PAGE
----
Victim in Miami face-eating attack may be blind
MIAMI (Reuters) - A 65-year-old homeless man who was the victim of a gruesome face-eating attack in Miami is temporarily blind but recovering well after suffering devastating injuries to nearly half of his face, doctors said on Monday.
Hospital officials released two pictures of Ronald Poppo, who remains in the hospital in stable condition after the horrific Memorial Day weekend attack on the off-ramp of a bridge in downtown Miami.
One picture showed his face covered in scabs and missing most of his nose and both of his eyebrows and his eyes covered -- one with gauze and the other with a skin flap.
In a second picture, he is seen walking with help from hospital staff.
"He's had quite a bit of surgery," said Dr. Nicholas Namias, a trauma surgeon at Miami's Jackson Memorial Hospital. "He's feeling well. He's eating. He's walking around."
Police are investigating the attack that involved 31-year-old Rudy Eugene, who was found naked and chewing on Poppo's face. Police shot and killed Eugene when he failed to respond to orders to stop attacking the man.
Law enforcement officials have speculated that Eugene may have been under the influence of a synthetic stimulant known as bath salts, which the U.S. Drug Enforcement Administration has linked to side effects ranging from impaired perception of reality to agitation and delusional behavior.
When Poppo arrived at the hospital, "you couldn't really make out his identity or what his facial features were," said Dr. Wrood Kassira, a University of Miami plastic surgeon on the medical team treating him.
Even now, she said, "when he smiles, it's hard to see who he really is."
The attack has left Poppo blind in at least one eye and facing the risk of losing his vision permanently, the doctors said.
His "left eye was essentially destroyed and needed to be removed," said Kassira. "We're hoping that in the future there may be some hope of some kind of vision but it's unclear if he'll recover any of it."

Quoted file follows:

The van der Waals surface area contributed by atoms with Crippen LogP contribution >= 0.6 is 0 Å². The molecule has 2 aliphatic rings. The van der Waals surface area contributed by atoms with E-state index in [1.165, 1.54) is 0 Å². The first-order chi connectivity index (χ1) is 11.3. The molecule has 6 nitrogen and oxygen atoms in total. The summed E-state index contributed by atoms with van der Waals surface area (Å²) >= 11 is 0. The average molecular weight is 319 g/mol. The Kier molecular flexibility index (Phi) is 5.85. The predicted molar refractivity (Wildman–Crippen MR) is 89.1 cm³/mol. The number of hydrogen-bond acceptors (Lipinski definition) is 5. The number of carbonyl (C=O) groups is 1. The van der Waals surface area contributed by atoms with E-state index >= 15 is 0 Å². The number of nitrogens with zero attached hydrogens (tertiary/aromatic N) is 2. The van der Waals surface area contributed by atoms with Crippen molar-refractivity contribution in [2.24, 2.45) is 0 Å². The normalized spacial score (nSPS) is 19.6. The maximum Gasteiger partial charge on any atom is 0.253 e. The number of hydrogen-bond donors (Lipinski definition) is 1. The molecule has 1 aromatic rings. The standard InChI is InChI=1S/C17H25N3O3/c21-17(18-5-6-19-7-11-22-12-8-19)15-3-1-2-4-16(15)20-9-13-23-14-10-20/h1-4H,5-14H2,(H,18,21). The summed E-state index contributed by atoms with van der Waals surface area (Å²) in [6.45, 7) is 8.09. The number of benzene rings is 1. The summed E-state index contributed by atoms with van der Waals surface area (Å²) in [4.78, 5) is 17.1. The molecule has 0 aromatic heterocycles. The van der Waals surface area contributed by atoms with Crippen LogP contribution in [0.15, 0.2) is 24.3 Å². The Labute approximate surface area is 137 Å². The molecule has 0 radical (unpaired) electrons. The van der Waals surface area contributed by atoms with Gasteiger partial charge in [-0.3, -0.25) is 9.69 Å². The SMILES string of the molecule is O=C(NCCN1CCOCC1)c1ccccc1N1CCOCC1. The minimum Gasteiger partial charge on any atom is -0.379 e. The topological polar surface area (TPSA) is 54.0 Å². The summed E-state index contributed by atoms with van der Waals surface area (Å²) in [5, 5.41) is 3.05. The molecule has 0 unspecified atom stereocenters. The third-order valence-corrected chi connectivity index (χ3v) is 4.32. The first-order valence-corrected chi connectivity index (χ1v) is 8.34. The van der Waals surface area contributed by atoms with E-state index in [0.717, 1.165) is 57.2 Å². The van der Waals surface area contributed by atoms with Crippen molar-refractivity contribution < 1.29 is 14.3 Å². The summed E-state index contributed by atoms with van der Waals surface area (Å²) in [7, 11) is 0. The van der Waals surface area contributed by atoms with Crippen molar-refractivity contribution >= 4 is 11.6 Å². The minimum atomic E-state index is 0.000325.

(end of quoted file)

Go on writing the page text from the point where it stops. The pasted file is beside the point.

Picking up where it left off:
Poppo also suffered a brain injury in the attack. It did not result in any permanent damage but suggested the brutal nature of the incident. "It's the sort of thing we see in car crashes usually," Namias said.
Poppo was treated for two puncture wounds in his chest that doctors said could have been from a bullet but were unable to determine what caused them.
Since his arrival, Poppo has undergone at least three surgeries and is expected to require more. In one operation, doctors removed skin from his forehead and scalp area to cover one of his eyes.
Still, Namias said Poppo was coping well with his injuries and had only briefly brought up the attack in a nighttime conversation with nurses.
"He's really just sort of living in the moment and wants to talk about routine things," he said. "He's very upbeat. He hasn't said one thing negative to me."
"I've never used this word to describe someone before, but he's charming, he really is," Namias said.
College-educated and a New York native, Pappo has lived on the streets of Miami for years.
No family members have visited him since he was hospitalized, Namias added.
Poppo is expected to remain in the hospital for a few more weeks. Where he is moved after his treatment will depend on his medical needs, the doctors said.
A fund set up by the Jackson Memorial Foundation to help Poppo with his medical costs has raised about $15,000. He is also expected to qualify for Medicaid and Medicare, hospital officials said.
(Editing by Andrew Hay)